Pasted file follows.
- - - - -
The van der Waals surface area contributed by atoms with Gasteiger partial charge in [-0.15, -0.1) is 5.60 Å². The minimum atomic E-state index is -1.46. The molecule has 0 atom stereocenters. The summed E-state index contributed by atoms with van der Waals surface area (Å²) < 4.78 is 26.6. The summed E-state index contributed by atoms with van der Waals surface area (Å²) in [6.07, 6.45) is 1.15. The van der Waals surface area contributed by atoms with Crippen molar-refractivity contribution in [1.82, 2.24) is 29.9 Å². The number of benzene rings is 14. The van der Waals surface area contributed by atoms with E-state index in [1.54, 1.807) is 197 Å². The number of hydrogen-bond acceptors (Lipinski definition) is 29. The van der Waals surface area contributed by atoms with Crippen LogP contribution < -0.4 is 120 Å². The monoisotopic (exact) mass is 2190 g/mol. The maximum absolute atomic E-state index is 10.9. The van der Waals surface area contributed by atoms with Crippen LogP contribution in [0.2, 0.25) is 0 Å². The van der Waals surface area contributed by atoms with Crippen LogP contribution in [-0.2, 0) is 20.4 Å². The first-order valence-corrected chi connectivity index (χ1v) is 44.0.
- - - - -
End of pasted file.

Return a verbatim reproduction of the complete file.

The van der Waals surface area contributed by atoms with Gasteiger partial charge in [-0.15, -0.1) is 5.60 Å². The minimum atomic E-state index is -1.46. The molecule has 0 atom stereocenters. The summed E-state index contributed by atoms with van der Waals surface area (Å²) < 4.78 is 26.6. The summed E-state index contributed by atoms with van der Waals surface area (Å²) in [6.07, 6.45) is 1.15. The van der Waals surface area contributed by atoms with Crippen molar-refractivity contribution in [1.82, 2.24) is 29.9 Å². The number of benzene rings is 14. The van der Waals surface area contributed by atoms with E-state index in [1.54, 1.807) is 197 Å². The number of hydrogen-bond acceptors (Lipinski definition) is 29. The van der Waals surface area contributed by atoms with Crippen LogP contribution < -0.4 is 120 Å². The monoisotopic (exact) mass is 2190 g/mol. The maximum absolute atomic E-state index is 10.9. The van der Waals surface area contributed by atoms with Crippen LogP contribution in [0.2, 0.25) is 0 Å². The van der Waals surface area contributed by atoms with Crippen LogP contribution in [-0.2, 0) is 20.4 Å². The first-order valence-corrected chi connectivity index (χ1v) is 44.0.